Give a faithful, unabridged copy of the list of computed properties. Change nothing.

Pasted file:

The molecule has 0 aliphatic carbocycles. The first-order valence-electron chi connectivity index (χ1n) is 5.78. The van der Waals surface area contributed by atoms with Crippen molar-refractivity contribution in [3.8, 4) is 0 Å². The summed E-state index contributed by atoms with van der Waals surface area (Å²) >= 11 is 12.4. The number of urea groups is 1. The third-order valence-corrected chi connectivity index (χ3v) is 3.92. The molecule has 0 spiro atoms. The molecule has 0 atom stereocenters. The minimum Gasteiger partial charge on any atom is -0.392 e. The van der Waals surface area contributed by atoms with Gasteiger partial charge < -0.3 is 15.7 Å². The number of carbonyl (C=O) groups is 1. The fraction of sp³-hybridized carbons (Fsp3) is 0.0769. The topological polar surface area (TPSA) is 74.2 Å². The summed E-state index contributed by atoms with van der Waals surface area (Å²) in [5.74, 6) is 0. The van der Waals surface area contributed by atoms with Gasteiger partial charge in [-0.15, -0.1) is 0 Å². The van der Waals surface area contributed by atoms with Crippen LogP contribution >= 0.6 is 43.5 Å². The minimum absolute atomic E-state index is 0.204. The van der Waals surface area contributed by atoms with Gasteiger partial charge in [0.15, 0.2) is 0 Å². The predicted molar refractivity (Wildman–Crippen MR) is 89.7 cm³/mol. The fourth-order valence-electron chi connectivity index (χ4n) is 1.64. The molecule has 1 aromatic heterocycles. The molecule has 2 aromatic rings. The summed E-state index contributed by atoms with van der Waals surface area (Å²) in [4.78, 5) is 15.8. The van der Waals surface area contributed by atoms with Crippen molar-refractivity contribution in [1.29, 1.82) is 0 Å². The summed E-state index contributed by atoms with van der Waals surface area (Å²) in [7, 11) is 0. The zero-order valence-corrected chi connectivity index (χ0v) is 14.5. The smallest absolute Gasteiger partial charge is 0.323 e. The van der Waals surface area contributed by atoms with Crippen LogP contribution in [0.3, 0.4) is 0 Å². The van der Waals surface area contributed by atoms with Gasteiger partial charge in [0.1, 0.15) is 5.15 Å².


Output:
The molecule has 0 aliphatic carbocycles. The first-order valence-electron chi connectivity index (χ1n) is 5.78. The van der Waals surface area contributed by atoms with Crippen molar-refractivity contribution in [3.8, 4) is 0 Å². The summed E-state index contributed by atoms with van der Waals surface area (Å²) >= 11 is 12.4. The number of urea groups is 1. The third-order valence-corrected chi connectivity index (χ3v) is 3.92. The molecule has 0 spiro atoms. The molecule has 0 atom stereocenters. The minimum Gasteiger partial charge on any atom is -0.392 e. The van der Waals surface area contributed by atoms with Gasteiger partial charge < -0.3 is 15.7 Å². The number of carbonyl (C=O) groups is 1. The fraction of sp³-hybridized carbons (Fsp3) is 0.0769. The topological polar surface area (TPSA) is 74.2 Å². The summed E-state index contributed by atoms with van der Waals surface area (Å²) in [5.74, 6) is 0. The van der Waals surface area contributed by atoms with Gasteiger partial charge in [-0.15, -0.1) is 0 Å². The van der Waals surface area contributed by atoms with Crippen LogP contribution >= 0.6 is 43.5 Å². The minimum absolute atomic E-state index is 0.204. The van der Waals surface area contributed by atoms with Gasteiger partial charge in [0.15, 0.2) is 0 Å². The predicted molar refractivity (Wildman–Crippen MR) is 89.7 cm³/mol. The fourth-order valence-electron chi connectivity index (χ4n) is 1.64. The molecule has 1 aromatic heterocycles. The molecule has 2 aromatic rings. The summed E-state index contributed by atoms with van der Waals surface area (Å²) in [4.78, 5) is 15.8. The van der Waals surface area contributed by atoms with Crippen molar-refractivity contribution in [1.29, 1.82) is 0 Å². The summed E-state index contributed by atoms with van der Waals surface area (Å²) in [7, 11) is 0. The zero-order valence-corrected chi connectivity index (χ0v) is 14.5. The smallest absolute Gasteiger partial charge is 0.323 e. The van der Waals surface area contributed by atoms with Crippen LogP contribution in [0.3, 0.4) is 0 Å². The van der Waals surface area contributed by atoms with Gasteiger partial charge in [0.1, 0.15) is 5.15 Å².